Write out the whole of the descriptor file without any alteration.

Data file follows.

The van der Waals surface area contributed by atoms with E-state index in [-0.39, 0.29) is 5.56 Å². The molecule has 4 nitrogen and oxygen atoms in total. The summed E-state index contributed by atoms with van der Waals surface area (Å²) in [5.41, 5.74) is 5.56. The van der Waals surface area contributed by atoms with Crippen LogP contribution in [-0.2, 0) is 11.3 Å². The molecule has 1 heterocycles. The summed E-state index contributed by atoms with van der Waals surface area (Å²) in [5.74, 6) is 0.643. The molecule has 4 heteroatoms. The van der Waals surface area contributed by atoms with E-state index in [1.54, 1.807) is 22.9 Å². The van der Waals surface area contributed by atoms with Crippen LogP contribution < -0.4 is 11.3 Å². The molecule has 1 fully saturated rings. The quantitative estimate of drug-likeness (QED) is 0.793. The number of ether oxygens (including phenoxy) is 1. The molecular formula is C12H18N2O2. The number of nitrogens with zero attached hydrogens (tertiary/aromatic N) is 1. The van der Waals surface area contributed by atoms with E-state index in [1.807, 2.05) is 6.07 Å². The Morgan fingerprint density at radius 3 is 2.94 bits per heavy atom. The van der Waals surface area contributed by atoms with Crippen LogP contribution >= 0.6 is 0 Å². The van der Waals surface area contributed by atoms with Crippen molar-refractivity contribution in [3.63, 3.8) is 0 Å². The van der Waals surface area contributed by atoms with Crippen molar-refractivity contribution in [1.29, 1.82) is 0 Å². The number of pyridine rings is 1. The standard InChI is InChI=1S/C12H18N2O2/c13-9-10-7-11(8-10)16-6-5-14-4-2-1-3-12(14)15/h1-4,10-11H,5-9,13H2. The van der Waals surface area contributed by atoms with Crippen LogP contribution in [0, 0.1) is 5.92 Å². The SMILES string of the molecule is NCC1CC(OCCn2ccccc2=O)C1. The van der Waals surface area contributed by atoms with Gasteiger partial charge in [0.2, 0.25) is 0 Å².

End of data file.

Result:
The van der Waals surface area contributed by atoms with E-state index in [-0.39, 0.29) is 5.56 Å². The molecule has 4 nitrogen and oxygen atoms in total. The summed E-state index contributed by atoms with van der Waals surface area (Å²) in [5.41, 5.74) is 5.56. The van der Waals surface area contributed by atoms with Crippen LogP contribution in [-0.2, 0) is 11.3 Å². The molecule has 1 heterocycles. The summed E-state index contributed by atoms with van der Waals surface area (Å²) in [5.74, 6) is 0.643. The molecule has 4 heteroatoms. The van der Waals surface area contributed by atoms with E-state index in [1.54, 1.807) is 22.9 Å². The van der Waals surface area contributed by atoms with Crippen LogP contribution < -0.4 is 11.3 Å². The molecule has 1 fully saturated rings. The quantitative estimate of drug-likeness (QED) is 0.793. The number of ether oxygens (including phenoxy) is 1. The molecular formula is C12H18N2O2. The number of nitrogens with zero attached hydrogens (tertiary/aromatic N) is 1. The van der Waals surface area contributed by atoms with E-state index in [1.807, 2.05) is 6.07 Å². The Morgan fingerprint density at radius 3 is 2.94 bits per heavy atom. The van der Waals surface area contributed by atoms with Crippen LogP contribution >= 0.6 is 0 Å². The van der Waals surface area contributed by atoms with Crippen molar-refractivity contribution in [3.63, 3.8) is 0 Å². The van der Waals surface area contributed by atoms with Crippen molar-refractivity contribution in [1.29, 1.82) is 0 Å². The number of pyridine rings is 1. The standard InChI is InChI=1S/C12H18N2O2/c13-9-10-7-11(8-10)16-6-5-14-4-2-1-3-12(14)15/h1-4,10-11H,5-9,13H2. The van der Waals surface area contributed by atoms with Crippen LogP contribution in [0, 0.1) is 5.92 Å². The SMILES string of the molecule is NCC1CC(OCCn2ccccc2=O)C1. The van der Waals surface area contributed by atoms with Gasteiger partial charge in [0.2, 0.25) is 0 Å².